[QUOTE=tim atherton].that seems to imply that all photographs can only be viewed individually and in isolation? Because as soon as you put two or more pictures together in any kind of sequence - even if they aren't directly related to each other - they have an effect on each other. Whether in a display, book, magazine or whatever
I agree, they do have an affect. I don't see that as positive or negative, as long as every one can stand alone without the context. If one "needs" the other, then it fails in my opinion.
I don't believe you need mediocre piece to carry any narrative. Or to enhance or highlight great ones by comparison.As soon as you have more than two or three pictures together, intentionally or unintentionally, there is a narrative, even if we don't want it. What you call mediocre pieces are often required as pause or counterpoint or rhythm or echo. You can do this consciously - as in designing a book or gallery or museum display. Or you can ignore it and hope everything doesn't clash - which rarely happens.
That may be true. Or the whole may be denegrated by a lot of mediocrity.The sum of the whole is usually greater than all the parts.
I made the distinction by saying that a social documentary series could have pieces that were less than great, BUT that is different in my opinion than what most photographers do. The photographer here in question is an example of someone who has a distinct point of view and only includes pictures that propel that position forward. In doing so she has a lot of relatively meaningless images without the context. Such is social documentary photography. It's about the whole. Rarely can any image stand alone.Only if every photograph is only ever meant to be viewed in isolation(and I'm not sure how you even do that?) can each picture really be required to "stand up on it's own" in the way you seem to describe?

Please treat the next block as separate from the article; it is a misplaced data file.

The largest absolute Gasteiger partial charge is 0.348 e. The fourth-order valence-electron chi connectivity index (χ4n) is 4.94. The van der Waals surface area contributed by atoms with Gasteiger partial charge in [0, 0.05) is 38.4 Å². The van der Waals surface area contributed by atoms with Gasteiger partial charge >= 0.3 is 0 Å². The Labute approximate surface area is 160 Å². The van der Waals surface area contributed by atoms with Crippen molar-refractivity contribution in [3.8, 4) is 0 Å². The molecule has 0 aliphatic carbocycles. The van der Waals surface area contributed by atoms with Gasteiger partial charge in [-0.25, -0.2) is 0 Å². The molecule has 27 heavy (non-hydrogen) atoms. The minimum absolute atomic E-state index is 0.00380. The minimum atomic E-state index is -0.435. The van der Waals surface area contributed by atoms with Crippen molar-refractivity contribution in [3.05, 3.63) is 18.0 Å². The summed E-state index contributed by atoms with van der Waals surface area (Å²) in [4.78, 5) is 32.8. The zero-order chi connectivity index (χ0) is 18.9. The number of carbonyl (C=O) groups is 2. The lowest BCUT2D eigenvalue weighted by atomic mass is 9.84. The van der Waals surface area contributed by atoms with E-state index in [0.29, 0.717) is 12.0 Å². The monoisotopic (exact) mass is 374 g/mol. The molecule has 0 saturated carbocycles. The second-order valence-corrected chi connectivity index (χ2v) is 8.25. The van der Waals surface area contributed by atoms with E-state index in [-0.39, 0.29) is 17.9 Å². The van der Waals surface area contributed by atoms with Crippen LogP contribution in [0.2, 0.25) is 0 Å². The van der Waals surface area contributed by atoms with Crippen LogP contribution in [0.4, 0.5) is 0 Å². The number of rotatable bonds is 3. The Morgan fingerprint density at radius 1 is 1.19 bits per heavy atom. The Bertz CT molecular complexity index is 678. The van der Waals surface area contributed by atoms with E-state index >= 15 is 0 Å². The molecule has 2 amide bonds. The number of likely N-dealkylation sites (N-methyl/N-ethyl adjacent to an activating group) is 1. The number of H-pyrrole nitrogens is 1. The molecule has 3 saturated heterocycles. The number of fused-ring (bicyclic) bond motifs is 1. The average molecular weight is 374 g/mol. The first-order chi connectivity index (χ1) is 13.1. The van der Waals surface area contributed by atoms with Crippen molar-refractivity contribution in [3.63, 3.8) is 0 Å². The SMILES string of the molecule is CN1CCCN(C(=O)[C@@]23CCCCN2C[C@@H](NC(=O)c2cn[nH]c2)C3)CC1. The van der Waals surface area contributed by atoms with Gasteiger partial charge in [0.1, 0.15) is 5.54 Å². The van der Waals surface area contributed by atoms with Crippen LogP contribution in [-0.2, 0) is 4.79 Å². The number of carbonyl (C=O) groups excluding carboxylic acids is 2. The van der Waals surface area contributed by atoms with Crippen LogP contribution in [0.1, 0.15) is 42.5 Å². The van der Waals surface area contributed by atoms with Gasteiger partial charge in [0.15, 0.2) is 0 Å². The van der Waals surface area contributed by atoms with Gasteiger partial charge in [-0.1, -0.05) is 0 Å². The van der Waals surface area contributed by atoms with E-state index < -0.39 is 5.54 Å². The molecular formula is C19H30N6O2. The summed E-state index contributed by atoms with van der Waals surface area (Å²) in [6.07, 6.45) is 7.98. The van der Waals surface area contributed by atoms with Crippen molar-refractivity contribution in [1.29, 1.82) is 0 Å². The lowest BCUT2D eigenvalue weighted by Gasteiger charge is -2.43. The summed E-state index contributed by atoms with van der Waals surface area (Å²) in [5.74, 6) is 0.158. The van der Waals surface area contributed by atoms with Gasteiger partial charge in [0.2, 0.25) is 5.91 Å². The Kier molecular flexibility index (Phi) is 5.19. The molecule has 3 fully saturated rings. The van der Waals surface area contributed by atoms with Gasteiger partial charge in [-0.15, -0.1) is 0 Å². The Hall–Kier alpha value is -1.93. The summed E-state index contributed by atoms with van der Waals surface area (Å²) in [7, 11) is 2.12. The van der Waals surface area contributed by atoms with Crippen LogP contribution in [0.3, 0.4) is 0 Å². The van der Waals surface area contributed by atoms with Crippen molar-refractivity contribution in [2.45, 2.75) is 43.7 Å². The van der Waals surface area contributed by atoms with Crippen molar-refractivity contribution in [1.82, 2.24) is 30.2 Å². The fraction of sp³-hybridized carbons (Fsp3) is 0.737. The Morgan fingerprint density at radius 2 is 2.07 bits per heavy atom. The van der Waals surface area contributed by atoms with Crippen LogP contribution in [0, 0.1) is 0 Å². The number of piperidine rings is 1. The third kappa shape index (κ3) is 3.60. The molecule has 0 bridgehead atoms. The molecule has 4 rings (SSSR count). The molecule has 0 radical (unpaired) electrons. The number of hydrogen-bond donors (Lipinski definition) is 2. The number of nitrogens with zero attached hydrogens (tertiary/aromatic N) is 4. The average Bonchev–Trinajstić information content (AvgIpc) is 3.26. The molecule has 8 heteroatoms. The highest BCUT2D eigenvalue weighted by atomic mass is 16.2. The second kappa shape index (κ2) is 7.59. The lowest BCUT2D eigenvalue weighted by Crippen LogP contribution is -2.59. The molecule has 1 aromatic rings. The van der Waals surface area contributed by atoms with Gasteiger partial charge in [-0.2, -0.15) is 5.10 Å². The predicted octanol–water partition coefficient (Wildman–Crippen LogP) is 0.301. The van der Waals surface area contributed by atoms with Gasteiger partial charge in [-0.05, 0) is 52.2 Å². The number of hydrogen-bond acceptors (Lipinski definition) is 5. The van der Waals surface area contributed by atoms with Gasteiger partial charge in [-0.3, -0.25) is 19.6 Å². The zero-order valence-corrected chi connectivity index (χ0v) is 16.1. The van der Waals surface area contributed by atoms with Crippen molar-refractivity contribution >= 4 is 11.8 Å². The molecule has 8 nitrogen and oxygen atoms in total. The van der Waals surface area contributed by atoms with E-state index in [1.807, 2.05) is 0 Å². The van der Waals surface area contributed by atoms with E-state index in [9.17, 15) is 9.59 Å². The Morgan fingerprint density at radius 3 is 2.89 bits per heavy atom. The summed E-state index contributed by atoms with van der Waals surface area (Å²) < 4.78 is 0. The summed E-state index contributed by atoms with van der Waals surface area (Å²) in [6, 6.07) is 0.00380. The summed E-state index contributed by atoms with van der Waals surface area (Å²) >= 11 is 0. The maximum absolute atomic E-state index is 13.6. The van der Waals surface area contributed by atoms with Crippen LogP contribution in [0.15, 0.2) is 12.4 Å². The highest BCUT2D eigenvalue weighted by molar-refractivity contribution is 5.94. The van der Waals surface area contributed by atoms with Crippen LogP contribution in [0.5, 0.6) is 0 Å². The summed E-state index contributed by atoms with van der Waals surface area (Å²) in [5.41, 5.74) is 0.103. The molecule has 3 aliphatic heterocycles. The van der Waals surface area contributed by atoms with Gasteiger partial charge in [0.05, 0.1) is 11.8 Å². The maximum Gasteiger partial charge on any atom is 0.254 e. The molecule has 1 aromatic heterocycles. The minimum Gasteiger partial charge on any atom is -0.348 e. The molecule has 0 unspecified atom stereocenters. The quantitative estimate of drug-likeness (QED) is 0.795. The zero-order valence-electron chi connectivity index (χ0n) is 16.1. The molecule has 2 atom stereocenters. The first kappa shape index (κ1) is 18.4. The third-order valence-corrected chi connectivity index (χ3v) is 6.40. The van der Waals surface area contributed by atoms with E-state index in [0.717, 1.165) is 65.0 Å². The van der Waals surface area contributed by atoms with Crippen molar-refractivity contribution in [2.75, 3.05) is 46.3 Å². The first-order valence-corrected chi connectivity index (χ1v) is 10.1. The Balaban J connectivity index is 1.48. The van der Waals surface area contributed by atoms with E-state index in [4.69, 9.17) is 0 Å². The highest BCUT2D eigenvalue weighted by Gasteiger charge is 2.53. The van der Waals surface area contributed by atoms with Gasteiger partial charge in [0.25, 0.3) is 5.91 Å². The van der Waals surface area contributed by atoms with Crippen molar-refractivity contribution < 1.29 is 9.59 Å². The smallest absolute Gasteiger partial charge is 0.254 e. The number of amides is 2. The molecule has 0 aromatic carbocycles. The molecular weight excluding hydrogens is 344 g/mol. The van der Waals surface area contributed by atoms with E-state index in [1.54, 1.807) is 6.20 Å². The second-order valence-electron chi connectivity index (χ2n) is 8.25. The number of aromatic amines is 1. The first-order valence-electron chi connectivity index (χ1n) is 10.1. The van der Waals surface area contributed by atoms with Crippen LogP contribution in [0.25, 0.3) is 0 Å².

Maybe, but the context has to come from the photograph. Not cute titles, or descriptions etc. Granted if the viewers shares lifestyle, culture, it may have more meaning, or maybe just the opposite. I might be very impressed with a picture from Tibet which is not big deal to Tibetans who see it every day.The expressive nature of any photogrpah more often than not does depend on context. The more shared the context the more more readily that that expressive nature is received and responded to.
I can't speak for them. I think the picture has power from the expression or "voguing" of the child.Most people here, in the case of this photograph, have provided their own context - that of having female children, of growing up in the USA or N America, of the pressures of consumer society, of weddings, of photogrpahing children such as this. And they have easily fitted the photograph into these experiences and provided a context. Those seem to have been balanced against anything that might be lacking in the formal qualities of the photograph.
I disagree. Even though it's from a social documentary, I think this picture is great and can stand alone.This photograph really only seems to "stands on it's own" as a photograph because of it's broadly shared context with thisd group of viewers.
Taken out of context, it's not that great a photograph at all. In context, it's brilliant